High Court decision on EU Settlement Scheme

High Court EUSS

Breytenbachs have good news for EEA nationals and their family members. On 21 December 2022, the High Court delivered a landmark ruling stating that the UK government had not correctly implemented the Withdrawal Agreement. This is the international treaty signed between the UK and the EU on the terms of Brexit. In particular, the Court declared the European Union Settlement Scheme (EUSS) to be unlawful. The EU Settlement Scheme was introduced by the Home Office in 2019 to preserve the rights of the EEA nationals and their family members who had been resident in the UK before 31 December 2020.

Current Legislation on EUSS

Settled Status

According to the current legislation, EEA nationals and their family members who had lived in the UK for a continuous period of 5 years before 31 December 2020 can make an application for settled status. This status is equivalent to indefinite leave to remain. To apply for settled status, applicants needed to primarily show that they had not left the UK for more than six months in any continuous 12-month period during the 5-year period. 

Pre-Settled Status

If EEA nationals or their family members have resided in the UK for less than five years, they can apply for a 5-year limited leave to remain, known as pre-settled status. People with pre-settled status can apply for settled status when they reach the 5-year residence. At present, it is not possible to apply for an extension of pre-settled status or to apply for settled status when the applicant has excessive absences from the UK. Even though exceptions do apply in these circumstances.  Therefore, all EEA nationals (and, when applicable, their family members) are currently obliged to make a second application (for settled status) if they want to continue to reside in the UK lawfully. The settled status application must be made before the expiry of pre-settled status. Otherwise, the person will immediately become an overstayer. Overstaying is a criminal offence in the UK. It attracts very serious consequences such as losing the right to work, receiving free medical treatment, renting accommodation, obtaining a driving licence, etc. 

High Court decision on EU Settlement Scheme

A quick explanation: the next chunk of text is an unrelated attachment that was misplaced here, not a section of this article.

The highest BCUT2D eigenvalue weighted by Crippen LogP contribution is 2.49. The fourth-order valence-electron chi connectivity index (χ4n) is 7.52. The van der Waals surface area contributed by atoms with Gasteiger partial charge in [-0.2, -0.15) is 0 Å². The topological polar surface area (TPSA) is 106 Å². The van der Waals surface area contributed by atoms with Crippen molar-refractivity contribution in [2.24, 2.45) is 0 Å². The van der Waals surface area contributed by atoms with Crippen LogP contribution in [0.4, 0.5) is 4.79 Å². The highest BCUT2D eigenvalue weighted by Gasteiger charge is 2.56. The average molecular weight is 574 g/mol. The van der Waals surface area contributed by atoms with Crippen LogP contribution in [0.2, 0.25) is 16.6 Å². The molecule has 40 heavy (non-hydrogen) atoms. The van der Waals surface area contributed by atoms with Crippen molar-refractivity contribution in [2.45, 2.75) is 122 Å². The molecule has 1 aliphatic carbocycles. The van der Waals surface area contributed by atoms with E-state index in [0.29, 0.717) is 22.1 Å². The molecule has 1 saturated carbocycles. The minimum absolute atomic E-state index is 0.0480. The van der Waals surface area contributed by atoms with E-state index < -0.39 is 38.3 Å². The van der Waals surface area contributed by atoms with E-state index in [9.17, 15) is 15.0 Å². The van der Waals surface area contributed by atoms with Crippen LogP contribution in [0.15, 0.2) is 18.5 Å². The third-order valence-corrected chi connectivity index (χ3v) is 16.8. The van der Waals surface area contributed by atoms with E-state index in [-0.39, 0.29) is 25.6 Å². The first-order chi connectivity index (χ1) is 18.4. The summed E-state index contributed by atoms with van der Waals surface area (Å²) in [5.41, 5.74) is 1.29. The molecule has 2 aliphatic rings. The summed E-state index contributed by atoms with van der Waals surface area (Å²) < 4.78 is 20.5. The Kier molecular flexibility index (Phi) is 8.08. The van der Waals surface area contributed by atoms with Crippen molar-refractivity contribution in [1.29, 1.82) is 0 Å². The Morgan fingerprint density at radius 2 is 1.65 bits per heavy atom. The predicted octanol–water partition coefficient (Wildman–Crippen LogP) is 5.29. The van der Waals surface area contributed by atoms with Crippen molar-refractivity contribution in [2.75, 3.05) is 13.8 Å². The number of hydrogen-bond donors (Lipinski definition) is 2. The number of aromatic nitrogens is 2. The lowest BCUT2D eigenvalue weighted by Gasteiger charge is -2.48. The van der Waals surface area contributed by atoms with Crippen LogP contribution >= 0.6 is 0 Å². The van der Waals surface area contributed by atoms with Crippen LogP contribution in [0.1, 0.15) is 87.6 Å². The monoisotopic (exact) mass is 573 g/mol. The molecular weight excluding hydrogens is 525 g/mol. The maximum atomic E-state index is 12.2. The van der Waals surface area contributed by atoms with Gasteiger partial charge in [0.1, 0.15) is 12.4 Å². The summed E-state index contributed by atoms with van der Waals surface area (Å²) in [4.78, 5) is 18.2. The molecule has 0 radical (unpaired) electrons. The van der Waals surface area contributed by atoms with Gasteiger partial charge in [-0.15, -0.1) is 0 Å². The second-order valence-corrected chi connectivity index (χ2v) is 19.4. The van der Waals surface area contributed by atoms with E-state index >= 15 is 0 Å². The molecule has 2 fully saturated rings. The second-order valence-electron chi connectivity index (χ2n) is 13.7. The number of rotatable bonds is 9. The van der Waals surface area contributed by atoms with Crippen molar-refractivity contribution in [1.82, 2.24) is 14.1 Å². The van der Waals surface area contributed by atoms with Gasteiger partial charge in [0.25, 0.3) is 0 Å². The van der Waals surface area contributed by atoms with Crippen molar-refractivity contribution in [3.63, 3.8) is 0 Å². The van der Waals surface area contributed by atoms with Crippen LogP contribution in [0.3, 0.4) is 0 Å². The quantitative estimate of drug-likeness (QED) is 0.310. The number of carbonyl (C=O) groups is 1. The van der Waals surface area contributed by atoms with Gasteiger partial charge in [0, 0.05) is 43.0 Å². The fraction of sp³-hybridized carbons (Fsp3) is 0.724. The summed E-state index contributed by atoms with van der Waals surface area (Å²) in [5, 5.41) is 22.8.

This very important Court case, Independent Monitoring Authority v Secretary of State for the Home Department [2022] EWHC 3274 (Admin), states that people holding pre-settled status should not automatically lose or be denied settled status if they fail to make a second application under the EUSS. The High Court clearly mentioned that there is no provision in the Withdrawal Agreement which makes it mandatory for pre-settled status holders to make a second application for settled status. However, readers should note that pre-settled status can be lost if the holder leaves the UK for longer than two years. 

Surprisingly, the Home Office has announced that they will not seek to challenge the decision further. This means new immigration rules and guidance must now be introduced, reflecting the Court’s findings. 

Advice from Breytenbachs

At this stage, and in anticipation of further guidance from the Home Office, Breytenbachs still advise our clients who qualify for settled status to apply if they wish to continue living in the UK,  and, perhaps, to apply for British citizenship in the future. The High Court’s decision is, indeed, excellent news and the result of the passionate work carried out by the independent Monitoring Authority (IMA) and other organisations, like the 3Mililions, which continue to campaign for the safeguards of EEA national’s rights.

If you have any further questions on the EU Settlement Scheme or how this court case may affect your case, please contact us.